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Virginia Agriculture Leaders Obtaining Results Program names inaugural class

BLACKSBURG, Va., Aug. 29, 2012 – The Virginia Agriculture Leaders Obtaining Results (VALOR) Program has selected its inaugural class, which comprises 11 outstanding individuals from throughout the Commonwealth of Virginia.

The VALOR Program is designed to develop leaders who can effectively engage all segments of the Virginia agricultural community to create collaborative solutions and promote agriculture inside and outside the industry.

“I am excited about the group we have compiled for the inaugural class,” said Megan Seibel, VALOR director. “We have great expectations for the individuals selected. They will lay the foundation for the program and establish its reputation for greatness among industry stakeholders. We anticipate their tremendous impact as strong industry leaders for years to come.”

Members of the VALOR inaugural class are

  • Roger Elkins of Jonesville, Va., construction manager with Virginia Department of Transportation and operator of Elkins Sandy Spring Farm;
  • Dana Fisher of New Market, Va., agricultural education teacher at Central High School;
  • Ben Grove of Blacksburg, Va., development officer with College of Agriculture and Life Sciences;
  • Ian Heatwole of Weyers Cave, Va., producer and manager of Fox Run Farms LLC and FRF Cross Keys LLC;
  • Matt Hickey of Staunton, Va., owner of Classic Carriage LLC and vice president of Blue Ridge Mass Appraisal Company;
  • Jim Hilleary of Marshall, Va., who retired from the U.S. Army, coordinator of Fauquier Education Farm and business management instructor with University of Phoenix;
  • C.J. Isbell of Rockville, Va., co-owner and managing member of Keenbell Farm LLC and professional firefighter and paramedic in Washington, D.C.;
  • Teresa Lindberg of Jarratt, Va., agricultural education teacher at Edward W. Wyatt Middle School and past-president of the Virginia Association of Agricultural Educators;
  • Hunter Richardson of Shacklefords, Va., owner/operator of Scattered Acres Farm;
  • Ken Ryan of Edinburg, Va., credit analyst with MidAtlantic Farm Credit; and
  • Andrew Smith of Beaverdam, Va., senior assistant director of governmental relations with Virginia Farm Bureau Federation and owner of a commercial hay operation.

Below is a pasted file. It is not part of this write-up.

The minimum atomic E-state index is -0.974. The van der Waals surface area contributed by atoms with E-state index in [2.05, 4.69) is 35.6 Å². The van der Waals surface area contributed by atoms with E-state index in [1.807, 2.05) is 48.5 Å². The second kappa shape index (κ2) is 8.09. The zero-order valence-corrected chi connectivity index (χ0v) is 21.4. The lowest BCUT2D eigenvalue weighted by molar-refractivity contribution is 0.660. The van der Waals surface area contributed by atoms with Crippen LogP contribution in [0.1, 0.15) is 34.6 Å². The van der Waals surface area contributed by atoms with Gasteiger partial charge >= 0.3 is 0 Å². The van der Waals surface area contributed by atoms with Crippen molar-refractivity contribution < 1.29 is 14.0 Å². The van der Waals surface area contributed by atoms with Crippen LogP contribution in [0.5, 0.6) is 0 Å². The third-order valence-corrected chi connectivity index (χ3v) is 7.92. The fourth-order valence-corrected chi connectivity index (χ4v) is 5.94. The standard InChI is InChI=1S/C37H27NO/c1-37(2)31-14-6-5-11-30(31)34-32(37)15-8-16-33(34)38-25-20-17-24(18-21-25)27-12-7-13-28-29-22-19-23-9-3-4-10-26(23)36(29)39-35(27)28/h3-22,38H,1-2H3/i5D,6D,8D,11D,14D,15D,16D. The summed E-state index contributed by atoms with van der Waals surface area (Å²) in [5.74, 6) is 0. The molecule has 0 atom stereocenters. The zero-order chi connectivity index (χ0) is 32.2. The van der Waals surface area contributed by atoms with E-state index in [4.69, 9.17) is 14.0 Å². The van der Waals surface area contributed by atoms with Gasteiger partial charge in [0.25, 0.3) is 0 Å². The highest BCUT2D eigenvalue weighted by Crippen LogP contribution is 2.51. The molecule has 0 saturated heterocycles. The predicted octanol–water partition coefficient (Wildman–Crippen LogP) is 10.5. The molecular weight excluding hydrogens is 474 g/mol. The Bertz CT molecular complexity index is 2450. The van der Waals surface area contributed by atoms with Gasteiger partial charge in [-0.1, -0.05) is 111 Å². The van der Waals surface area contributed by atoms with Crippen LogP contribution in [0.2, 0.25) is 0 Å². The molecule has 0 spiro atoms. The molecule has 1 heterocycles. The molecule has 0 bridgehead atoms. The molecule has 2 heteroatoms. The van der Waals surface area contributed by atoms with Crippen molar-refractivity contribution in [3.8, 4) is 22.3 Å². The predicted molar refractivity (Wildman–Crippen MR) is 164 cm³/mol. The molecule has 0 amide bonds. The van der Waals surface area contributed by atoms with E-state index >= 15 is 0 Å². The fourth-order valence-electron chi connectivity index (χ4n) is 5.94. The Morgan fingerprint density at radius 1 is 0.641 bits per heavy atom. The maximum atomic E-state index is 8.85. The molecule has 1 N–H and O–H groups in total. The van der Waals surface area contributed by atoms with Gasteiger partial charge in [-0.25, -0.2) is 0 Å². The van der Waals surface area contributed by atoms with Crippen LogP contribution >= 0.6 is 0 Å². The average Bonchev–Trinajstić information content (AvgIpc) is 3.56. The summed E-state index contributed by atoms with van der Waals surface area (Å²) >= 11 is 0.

Program application was open to public and private sectors of the agriculture industry in Virginia, and more than 100 nominations were submitted. Nominees represented a spectrum of producers and service providers with a variety of specialized knowledge and skills. Participant selection was based on a detailed online application and face-to-face interview.

Individuals have been notified of their acceptance, and the first of 12 program seminars will take place in September. Class members will gain and share experiences throughout the two-year program that will take them to local, national, and international destinations in order to further explore social, political, and economic issues related to agriculture, while developing the skills necessary to serve as industry leaders and advocates.

For more information about the VALOR Program and how to support the program and its participants, please contact Megan Seibel at 540-231-2375 or visit the VALOR website.

Nationally ranked among the top research institutions of its kind, Virginia Tech’s College of Agriculture and Life Sciences focuses on the science and business of living systems through learning, discovery, and engagement. The college’s comprehensive curriculum gives more than 3,100 students in a dozen academic departments a balanced education that ranges from food and fiber production to economics to human health. Students learn from the world’s leading agricultural scientists, who bring the latest science and technology into the classroom.

Virginia Cooperative Extension brings the resources of Virginia's land-grant universities, Virginia Tech and Virginia State University, to the people of the commonwealth. Through a system of on-campus specialists and locally based educators, it delivers education in the areas of agriculture and natural resources, family and consumer sciences, community viability, and 4-H youth development. With a network of faculty at two universities, 107 county and city offices, 11 agricultural research and Extension centers, and six 4-H educational centers, Virginia Cooperative Extension provides solutions to the problems facing Virginians today.